I have no idea what the other way to pronounce [name_f]Dawn[/name_f] would be! Bot and bought are the same for me, so I guess I don’t know how other people would say them differently.
A few others I can think off…
[name_f]Clara[/name_f] (claire-uh vs clahr-uh)
[name_f]Cara[/name_f]/Kara (cahr-uh vs cair-uh)
[name_u]Lionel[/name_u] (lye-nuhl vs leo-nell)
[name_u]Eden[/name_u] (ee-dehn vs eh-dehn)
[name_f]Eleanor[/name_f] (eh-leh-nor vs eh-leh-ner/nuhr vs eh-len-uh)
One of the biggest:
[name_m]Ralph[/name_m] - ending in alf or in afe
@EagleEyes - For some people, the names [name_m]Don[/name_m] and [name_f]Dawn[/name_f] sound identical, and for others very different. You’d have to find an audio clip, if bot and bought are the same vowel for you. Sorry for being lazy and not finding one for you… off to milk the cow.
Probably more linguistic difference than geographical difference, but [name_m]Magnus[/name_m]!
I pronounced it “MAG-nus,” but in Denmark I met a boy who pronounced it like “MAW-ness” or “MOW-ness.” (“Ow” like cow, not blow)
I realise how hard it is to type phonetically in [name_f]English[/name_f]. The IPA (international phonetic alphabet) is awesome if you know how to use it. Though phone keyboards don’t make it easy.
Below are fifteen standard vowel sounds and diphthongs common to many [name_f]English[/name_f] dialects. I’ll put the IPA symbol and then an example word. And I’ll start with the purer sounds in the front of your mouth and work backwards, and then I’ll add the diphthongs.
(Note that the symbols sometimes look the same as normal [name_f]English[/name_f] letters. But they always mean only one sound in IPA):
i — beet
ɪ — bit
e — bait (the initial pure sound)
ɛ — bet
æ — bat
a — bot
ɔ — bought
o — boat (the initial pure sound)
u — boot
ʊ — put
ə — but
ai — bite
au — bout
oi — boy
ju — butte
Some dialects also have
16. ʏ — book
A final letter ‘r’ also does very different things in different dialects, so I’m not going to approximate that here.
And every dialect says these basic vowels in slightly different ways. But hopefully this helps.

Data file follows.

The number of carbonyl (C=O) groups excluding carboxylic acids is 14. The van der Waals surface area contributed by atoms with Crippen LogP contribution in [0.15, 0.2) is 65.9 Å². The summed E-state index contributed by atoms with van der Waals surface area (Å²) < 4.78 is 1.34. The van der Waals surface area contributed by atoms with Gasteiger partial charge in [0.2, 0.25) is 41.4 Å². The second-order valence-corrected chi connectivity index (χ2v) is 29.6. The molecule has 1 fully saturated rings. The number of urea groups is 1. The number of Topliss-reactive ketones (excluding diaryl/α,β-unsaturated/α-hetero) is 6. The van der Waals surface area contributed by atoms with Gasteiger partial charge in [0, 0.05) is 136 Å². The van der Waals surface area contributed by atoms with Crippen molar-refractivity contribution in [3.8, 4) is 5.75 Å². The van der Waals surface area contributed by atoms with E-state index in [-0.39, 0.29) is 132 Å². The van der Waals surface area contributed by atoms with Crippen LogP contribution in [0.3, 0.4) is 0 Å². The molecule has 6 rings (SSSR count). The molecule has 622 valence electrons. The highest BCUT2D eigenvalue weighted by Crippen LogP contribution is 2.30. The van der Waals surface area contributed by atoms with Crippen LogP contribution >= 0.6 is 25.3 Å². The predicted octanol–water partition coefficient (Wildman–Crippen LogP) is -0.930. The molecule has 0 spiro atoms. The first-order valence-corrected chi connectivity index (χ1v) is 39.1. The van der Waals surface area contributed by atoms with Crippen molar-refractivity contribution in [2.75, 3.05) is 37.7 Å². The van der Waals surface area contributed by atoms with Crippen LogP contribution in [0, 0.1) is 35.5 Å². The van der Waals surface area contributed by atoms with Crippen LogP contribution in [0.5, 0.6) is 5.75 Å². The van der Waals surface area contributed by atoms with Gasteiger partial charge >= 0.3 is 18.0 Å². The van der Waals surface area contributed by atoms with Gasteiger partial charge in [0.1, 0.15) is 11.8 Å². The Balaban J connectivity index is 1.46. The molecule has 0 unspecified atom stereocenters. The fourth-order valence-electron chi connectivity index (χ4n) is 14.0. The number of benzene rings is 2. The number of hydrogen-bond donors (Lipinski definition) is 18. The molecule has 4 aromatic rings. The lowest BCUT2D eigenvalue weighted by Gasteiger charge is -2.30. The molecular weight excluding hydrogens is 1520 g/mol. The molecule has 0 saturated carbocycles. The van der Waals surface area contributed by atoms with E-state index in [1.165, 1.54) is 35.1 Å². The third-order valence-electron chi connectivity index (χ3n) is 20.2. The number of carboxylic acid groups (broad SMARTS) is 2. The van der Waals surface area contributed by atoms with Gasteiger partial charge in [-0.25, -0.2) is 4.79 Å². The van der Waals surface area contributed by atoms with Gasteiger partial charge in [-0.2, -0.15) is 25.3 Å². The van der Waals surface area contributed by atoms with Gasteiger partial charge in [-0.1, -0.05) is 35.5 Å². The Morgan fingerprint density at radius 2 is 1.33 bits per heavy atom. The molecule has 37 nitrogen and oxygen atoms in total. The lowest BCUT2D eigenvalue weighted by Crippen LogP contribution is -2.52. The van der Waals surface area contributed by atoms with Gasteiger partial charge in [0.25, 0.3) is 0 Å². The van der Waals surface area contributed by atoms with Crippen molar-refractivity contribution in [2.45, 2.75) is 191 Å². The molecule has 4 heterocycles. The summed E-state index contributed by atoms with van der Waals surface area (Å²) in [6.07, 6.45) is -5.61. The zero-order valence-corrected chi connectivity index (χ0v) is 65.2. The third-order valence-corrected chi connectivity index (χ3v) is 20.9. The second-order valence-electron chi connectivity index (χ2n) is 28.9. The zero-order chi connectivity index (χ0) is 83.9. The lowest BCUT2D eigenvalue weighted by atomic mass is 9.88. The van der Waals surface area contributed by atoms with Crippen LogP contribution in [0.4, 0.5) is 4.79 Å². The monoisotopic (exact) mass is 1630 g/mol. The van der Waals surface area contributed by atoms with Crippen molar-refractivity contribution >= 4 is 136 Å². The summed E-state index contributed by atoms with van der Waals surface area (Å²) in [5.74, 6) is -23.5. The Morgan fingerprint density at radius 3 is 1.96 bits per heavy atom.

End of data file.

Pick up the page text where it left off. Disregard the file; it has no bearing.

I love this thread! I didn’t know that about [name_m]Craig[/name_m], but that definitely makes sense now! And thank you, @tp_b for posting the IPA reference! And you make a great point on how hard it can be to type phonetically, so sometimes I just attach audio recordings of myself!
Sometimes, I pronounce some names that have the “air” sound (e.g. [name_f]Cara[/name_f], [name_f]Tara[/name_f], [name_m]Harrison[/name_m], [name_m]Garrett[/name_m]) almost like how people in the Northeast USA pronounce it, even though I’m from the Midwest. They have more of a flat “a” (æ) sound whereas people around here say it like the word air.
Speaking of the “air” sound, I’ve heard that the various spellings of [name_u]Carey[/name_u]/Cary/Carrie/Kerry/Kari/etc. are pronounced differently in some areas and the same in other areas (like where I’m from).
I think some people around NYC also have a flat “a” sound with names that have an emphasized short “a” (e.g. [name_u]Addison[/name_u], [name_u]Hadley[/name_u], [name_u]Paxton[/name_u]), but I think around here, the flat “a” tends to come out most when there’s an “l” after the “a” (e.g. [name_m]Calvin[/name_m], [name_f]Hallie[/name_f], [name_m]Malcolm[/name_m]).
Down south, I think many people have a changing long “a” sound whereas people here are flat with it (e vs. ei). So names like [name_u]Cade[/name_u], [name_f]Katie[/name_f], [name_f]Amy[/name_f], [name_u]Taylor[/name_u], and [name_f]Hailee[/name_f] might sound different in different areas.
I think in most areas of the US, names like [name_f]Hannah[/name_f], [name_u]Cameron[/name_u], [name_f]Amber[/name_f], and [name_u]Anne[/name_u] have more of a changing vowel sound, almost like it has two syllables, whereas people in the UK would probably say it with more of a flat short “a” (æ) sound.